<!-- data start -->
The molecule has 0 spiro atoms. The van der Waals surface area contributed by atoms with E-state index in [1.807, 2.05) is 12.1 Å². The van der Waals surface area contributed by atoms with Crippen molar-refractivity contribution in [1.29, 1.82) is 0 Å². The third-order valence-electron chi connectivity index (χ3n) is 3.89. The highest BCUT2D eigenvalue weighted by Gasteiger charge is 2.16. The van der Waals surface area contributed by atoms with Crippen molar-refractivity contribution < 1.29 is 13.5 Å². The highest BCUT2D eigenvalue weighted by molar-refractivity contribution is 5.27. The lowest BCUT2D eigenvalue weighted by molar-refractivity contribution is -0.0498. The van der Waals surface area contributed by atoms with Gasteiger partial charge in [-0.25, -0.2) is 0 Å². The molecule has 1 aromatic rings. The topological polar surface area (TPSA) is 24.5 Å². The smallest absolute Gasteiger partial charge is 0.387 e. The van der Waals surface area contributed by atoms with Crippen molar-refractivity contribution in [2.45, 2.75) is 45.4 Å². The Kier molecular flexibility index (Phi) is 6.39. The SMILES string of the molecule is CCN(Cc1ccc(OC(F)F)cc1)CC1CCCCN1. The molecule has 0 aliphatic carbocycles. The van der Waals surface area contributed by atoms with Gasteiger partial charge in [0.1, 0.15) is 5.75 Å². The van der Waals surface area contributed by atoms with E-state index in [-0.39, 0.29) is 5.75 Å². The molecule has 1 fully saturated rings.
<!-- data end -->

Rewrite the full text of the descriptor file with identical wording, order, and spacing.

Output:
The molecule has 0 spiro atoms. The van der Waals surface area contributed by atoms with E-state index in [1.807, 2.05) is 12.1 Å². The van der Waals surface area contributed by atoms with Crippen molar-refractivity contribution in [1.29, 1.82) is 0 Å². The third-order valence-electron chi connectivity index (χ3n) is 3.89. The highest BCUT2D eigenvalue weighted by Gasteiger charge is 2.16. The van der Waals surface area contributed by atoms with Crippen molar-refractivity contribution < 1.29 is 13.5 Å². The highest BCUT2D eigenvalue weighted by molar-refractivity contribution is 5.27. The lowest BCUT2D eigenvalue weighted by molar-refractivity contribution is -0.0498. The van der Waals surface area contributed by atoms with Gasteiger partial charge in [-0.25, -0.2) is 0 Å². The molecule has 1 aromatic rings. The topological polar surface area (TPSA) is 24.5 Å². The smallest absolute Gasteiger partial charge is 0.387 e. The van der Waals surface area contributed by atoms with Crippen molar-refractivity contribution in [2.45, 2.75) is 45.4 Å². The Kier molecular flexibility index (Phi) is 6.39. The SMILES string of the molecule is CCN(Cc1ccc(OC(F)F)cc1)CC1CCCCN1. The molecule has 0 aliphatic carbocycles. The van der Waals surface area contributed by atoms with Gasteiger partial charge in [0.1, 0.15) is 5.75 Å². The van der Waals surface area contributed by atoms with E-state index in [-0.39, 0.29) is 5.75 Å². The molecule has 1 fully saturated rings.